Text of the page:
"Everything else is boring". So sang Franco Califano, the Roman cantautore, who died towards the end of last month. He'd led, shall we say, a colourful life. Diego Maradona had him perform at a wedding in 1989.
Califano's memory and the words of his most famous song, which was recently rendered popular again by its appearance in the cult TV series Romanzo Criminale about the Banda della Magliana, were honoured magnificently on Sunday afternoon by a player who had been growing up in Naples at the time of Maradona: Antonio Di Natale.
After pouncing on a horrendous mistake by Chievo goalkeeper Christian Puggioni to give his side the lead at Friuli, the veteran Udinese striker pulled off his jersey to reveal a T-shirt underneath bearing a picture of Califano. He was booked by referee Antonio Damato and will miss his side's next match against Parma.
Not that Di Natale was cowed by it. Five minutes later, he struck again. Shuttling down the right, his teammate Roberto Pereyra hung a diagonal pass up towards the left-hand side of the penalty area. It was an acute angle but the ball was there to be plucked out from the sky like an apple from a tree. Di Natale hit it on the run, on the volley, low and true and back across goal. The shot flew inside the far post.
"Everything else is boring."
Califano's song felt particularly apt at that moment. What could possibly be better, more beautiful than this goal? Nothing. And that's really saying something in Serie A, particularly on a weekend that wasn't lacking in drama and great goals elsewhere on the peninsula.
Il Corriere della Sera described Di Natale's second as a "volleyed masterpiece alla Marco van Basten." For many, though, it called to mind Francesco Totti's for Roma against Sampdoria at Marassi in 2006. These were goals that transcended overall performance. Which they should and they shouldn't. Because Di Natale was excellent from kick-off to full-time.
When Chievo pulled one back through a Paul Papp header, he kept looking for another to put the result beyond any doubt. Eventually he found it, hooking a pass across goal for Mehdi Benatia to prod in from close range to make it 3-1 in the 85th minute and secure victory.
"Before the game Toto was a little nervous," Benatia revealed. "But then he cast a spell on it." The pre-match agita was understandable. Di Natale hadn't scored in just over a month, an eternity for him. He'd missed a penalty against Bologna the previous weekend that might well have turned a frustrating 0-0 draw into a 1-0 win.
Sunday's brace, a league-high fifth of the season, were his 16th and 17th goals of the campaign, his 169th and 170th in Serie A. They had the effect of an exorcism. Another 20-goal year, which would be his fourth in a row, now looks back on the cards. "He's manna from heaven," coach Francesco Guidolin said, "a species to be protected."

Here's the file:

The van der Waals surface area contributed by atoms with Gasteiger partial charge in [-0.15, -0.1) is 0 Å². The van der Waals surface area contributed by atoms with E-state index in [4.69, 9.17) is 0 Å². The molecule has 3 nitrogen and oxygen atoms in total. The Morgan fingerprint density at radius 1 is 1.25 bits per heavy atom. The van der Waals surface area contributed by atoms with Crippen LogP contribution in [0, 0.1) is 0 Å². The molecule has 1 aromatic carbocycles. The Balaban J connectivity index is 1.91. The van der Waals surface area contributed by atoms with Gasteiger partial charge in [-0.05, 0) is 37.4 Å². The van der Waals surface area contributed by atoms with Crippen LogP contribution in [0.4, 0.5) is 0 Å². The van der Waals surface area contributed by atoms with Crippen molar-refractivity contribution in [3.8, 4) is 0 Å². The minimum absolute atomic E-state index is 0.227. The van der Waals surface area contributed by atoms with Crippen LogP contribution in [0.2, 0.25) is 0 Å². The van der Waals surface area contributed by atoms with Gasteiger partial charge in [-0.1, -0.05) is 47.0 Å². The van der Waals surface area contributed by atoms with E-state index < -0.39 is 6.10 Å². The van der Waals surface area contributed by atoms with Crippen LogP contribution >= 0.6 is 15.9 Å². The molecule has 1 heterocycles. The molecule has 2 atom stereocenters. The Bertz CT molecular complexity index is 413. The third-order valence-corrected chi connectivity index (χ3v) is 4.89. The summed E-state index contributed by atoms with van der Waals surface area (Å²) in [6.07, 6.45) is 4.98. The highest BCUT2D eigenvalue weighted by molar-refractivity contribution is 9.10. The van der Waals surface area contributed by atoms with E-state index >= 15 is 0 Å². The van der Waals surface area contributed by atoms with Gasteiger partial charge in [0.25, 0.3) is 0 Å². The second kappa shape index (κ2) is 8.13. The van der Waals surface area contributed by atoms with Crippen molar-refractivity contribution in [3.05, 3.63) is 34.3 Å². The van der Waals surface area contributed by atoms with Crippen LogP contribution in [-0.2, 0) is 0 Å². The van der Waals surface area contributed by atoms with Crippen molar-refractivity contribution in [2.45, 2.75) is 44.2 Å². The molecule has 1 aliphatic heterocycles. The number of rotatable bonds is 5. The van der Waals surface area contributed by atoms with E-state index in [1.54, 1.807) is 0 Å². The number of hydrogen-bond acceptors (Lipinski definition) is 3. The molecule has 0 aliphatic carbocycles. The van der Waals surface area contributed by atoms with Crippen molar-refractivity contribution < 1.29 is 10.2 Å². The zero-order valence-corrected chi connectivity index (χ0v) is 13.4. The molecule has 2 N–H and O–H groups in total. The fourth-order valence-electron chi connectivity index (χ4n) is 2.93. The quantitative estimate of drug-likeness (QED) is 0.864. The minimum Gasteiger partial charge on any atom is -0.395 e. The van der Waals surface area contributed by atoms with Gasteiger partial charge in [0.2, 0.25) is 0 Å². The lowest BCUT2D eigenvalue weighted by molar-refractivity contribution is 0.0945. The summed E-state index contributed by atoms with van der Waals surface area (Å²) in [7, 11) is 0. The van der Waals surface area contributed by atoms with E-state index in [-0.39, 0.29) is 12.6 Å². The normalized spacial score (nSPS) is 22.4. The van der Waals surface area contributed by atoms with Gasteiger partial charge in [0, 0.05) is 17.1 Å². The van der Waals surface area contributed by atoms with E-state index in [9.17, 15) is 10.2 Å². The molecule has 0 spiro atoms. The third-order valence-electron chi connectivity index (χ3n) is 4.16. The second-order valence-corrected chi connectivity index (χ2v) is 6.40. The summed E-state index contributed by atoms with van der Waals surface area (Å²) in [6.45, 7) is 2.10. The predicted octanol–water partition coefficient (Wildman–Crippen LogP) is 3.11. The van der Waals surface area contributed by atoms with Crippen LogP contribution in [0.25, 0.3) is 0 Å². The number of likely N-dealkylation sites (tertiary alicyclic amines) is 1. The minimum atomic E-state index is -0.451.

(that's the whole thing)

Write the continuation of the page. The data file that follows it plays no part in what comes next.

It's true, Di Natale is a rare thing in today's game. Next year will mark a decade at Udinese for him. The town has adopted the Neapolitan as one of its own and, as a token of his gratitude, he has stayed unwaveringly loyal.
When Juventus launched a bid to sign Di Natale in 2010, he became one of the few players, along with Cagliari's Gigi Riva in the late '60s, to reject the Old Lady's advances. Saying 'no' to her, refusing an offer that so many can't refuse, consolidated his place in Udinese folklore.
What he would do subsequently - becoming the first player since Beppe Signori to be named Capocannoniere in consecutive years, and leading his team to fourth and third place finishes in Serie A - left many with the impression that Di Natale merits consideration as the club's greatest ever player.
"There are people without too many adjectives [spent on them] and about whom there are very few words, only substance," wrote Maurizio Crosetti in La Repubblica. "There are stories without crests [like Balotelli's, El Shaarawy's et al], showgirls and peroxide hair. There's one about Toto Di Natale... a great champion who isn't at Barcelona, nor Juventus, but at Udinese."
If Barcelona are more than a club then there's a temptation to say Di Natale has been more than a football player down the years. Maybe that's to indulge in the hyperbole that he's never been entirely comfortable with. But his was an extraordinary act of kindness after the death of former team-mate Piermario Morosini last year.
Aware that the player's severely disabled older sister was now on her own - tragically their mother had passed away when Piermario was 15, their father died soon after and their disabled brother had killed himself - Di Natale promised to take care of her. "It is essential to stay by the side of Piermario's sister for her entire life," he said. "She needs us and we want to help, both for her and for Mario."
There aren't many out there like Di Natale. He's the one player Udinese's celebrated scouting department perhaps can't replace. "I hope he stays on," Guidolin said after Sunday's game. "He's a great player. I've never had one like him."
Guidolin knows Di Natale is considering whether to retire or not at the end of the season. Speaking to La Gazzetta dello Sport last month, Toto, who'll turn 36 in October, said: "I don't feel my age but after 20 years of football the training sessions are beginning to weigh on me. I still enjoy the game a lot. I'll make a decision in June. I want [time] to stop and think about what the best solution is."
The ice cream parlour he owns in Udine can surely wait. Putting pen to paper on a new contract would, at least for the club, be a much better scoop.
James Horncastle will be blogging for us on all matters Serie A throughout the season. He contributes to the Guardian, FourFourTwo, The Blizzard and Champions magazine amongst others.